Understanding how to pronounce the short I sound, such as in pill and film, is important for first graders encountering words they don't know. This guided lesson teaches kids all about the Short I sound, and provides lots of examples of short I words. Targeted practice like this helps to reinforce kids' understanding of short vowel sounds and boosts phonemic awareness, upon which lifelong reading skills are based.
Being able to recognize the short I sound, as in dig, fin and kid, is one of the foundations of kindergarten phonics. This guided lesson teaches kids all about the short I, and offers lots of practice to encourage retention. You can get even more practice with this phonics skill by checking out the printables that work in partership with this lesson.
Letter writing is an engaging and important writing format for third graders to master. You can support the development of letter writing expertise with this lesson that provides guidance on the structure and anatomy of a letter. Written by curriculum experts, this lesson will teach kids the various features that make a letter easier to read, and will also offer plenty of opportunities to practice.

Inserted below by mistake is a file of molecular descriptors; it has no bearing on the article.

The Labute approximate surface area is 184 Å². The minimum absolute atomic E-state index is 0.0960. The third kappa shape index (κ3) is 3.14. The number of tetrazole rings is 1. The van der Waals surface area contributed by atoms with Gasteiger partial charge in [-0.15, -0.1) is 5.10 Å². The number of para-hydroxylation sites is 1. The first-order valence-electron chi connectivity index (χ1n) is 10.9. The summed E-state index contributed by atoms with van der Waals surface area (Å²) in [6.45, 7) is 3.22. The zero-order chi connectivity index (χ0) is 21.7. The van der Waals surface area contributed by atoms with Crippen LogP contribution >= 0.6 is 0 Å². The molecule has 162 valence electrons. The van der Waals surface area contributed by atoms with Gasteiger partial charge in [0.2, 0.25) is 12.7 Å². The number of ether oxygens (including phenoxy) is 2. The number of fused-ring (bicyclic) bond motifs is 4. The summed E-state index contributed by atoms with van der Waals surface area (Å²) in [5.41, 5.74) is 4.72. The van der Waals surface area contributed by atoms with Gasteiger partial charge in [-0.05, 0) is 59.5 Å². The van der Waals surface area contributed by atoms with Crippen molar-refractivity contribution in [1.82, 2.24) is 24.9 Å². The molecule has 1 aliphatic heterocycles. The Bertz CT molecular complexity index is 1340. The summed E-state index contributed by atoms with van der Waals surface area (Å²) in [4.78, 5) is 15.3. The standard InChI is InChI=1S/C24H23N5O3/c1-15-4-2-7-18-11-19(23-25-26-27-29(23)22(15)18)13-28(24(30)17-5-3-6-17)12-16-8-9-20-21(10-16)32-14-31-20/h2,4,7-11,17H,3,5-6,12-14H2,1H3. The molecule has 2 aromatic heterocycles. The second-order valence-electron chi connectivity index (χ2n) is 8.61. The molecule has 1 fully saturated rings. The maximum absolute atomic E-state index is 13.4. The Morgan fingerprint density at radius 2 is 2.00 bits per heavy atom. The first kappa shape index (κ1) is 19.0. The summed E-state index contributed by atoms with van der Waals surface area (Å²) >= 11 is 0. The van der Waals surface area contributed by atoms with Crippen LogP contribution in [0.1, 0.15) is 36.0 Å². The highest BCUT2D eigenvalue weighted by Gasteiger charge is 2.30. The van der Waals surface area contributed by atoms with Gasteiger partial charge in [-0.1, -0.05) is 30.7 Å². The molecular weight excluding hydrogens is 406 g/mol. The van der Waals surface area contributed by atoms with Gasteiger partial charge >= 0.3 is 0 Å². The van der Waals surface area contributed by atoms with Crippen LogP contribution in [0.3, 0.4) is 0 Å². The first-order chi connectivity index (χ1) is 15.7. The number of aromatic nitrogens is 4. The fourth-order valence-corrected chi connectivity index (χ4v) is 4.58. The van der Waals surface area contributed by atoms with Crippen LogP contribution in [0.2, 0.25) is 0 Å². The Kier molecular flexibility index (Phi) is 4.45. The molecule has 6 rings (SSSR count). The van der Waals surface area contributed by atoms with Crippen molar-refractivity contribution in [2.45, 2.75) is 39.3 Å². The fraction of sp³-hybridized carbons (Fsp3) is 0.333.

Letter writing is a very engaging and authentic way to learn formatting, punctuation and grammar. The activities in this unit should be learned in tandem with actual letter writing to aunts, uncles or other special far-away people. That way, students can learn and practice the letter writing skills and then apply them in their own letters. It would be especially rich to include their thoughts about books they are reading.
This guided lesson provides an introduction to the letter-sound correspondence for consonants N, D, H, J, C, W, V, Y, Z. It also works sound-to-letter and sound-to-image correspondence, which are different strategies to help students decipher pronunciation of unknown words. Not only does this work important listening skills, but teaches kids to look for context clues in what they are reading.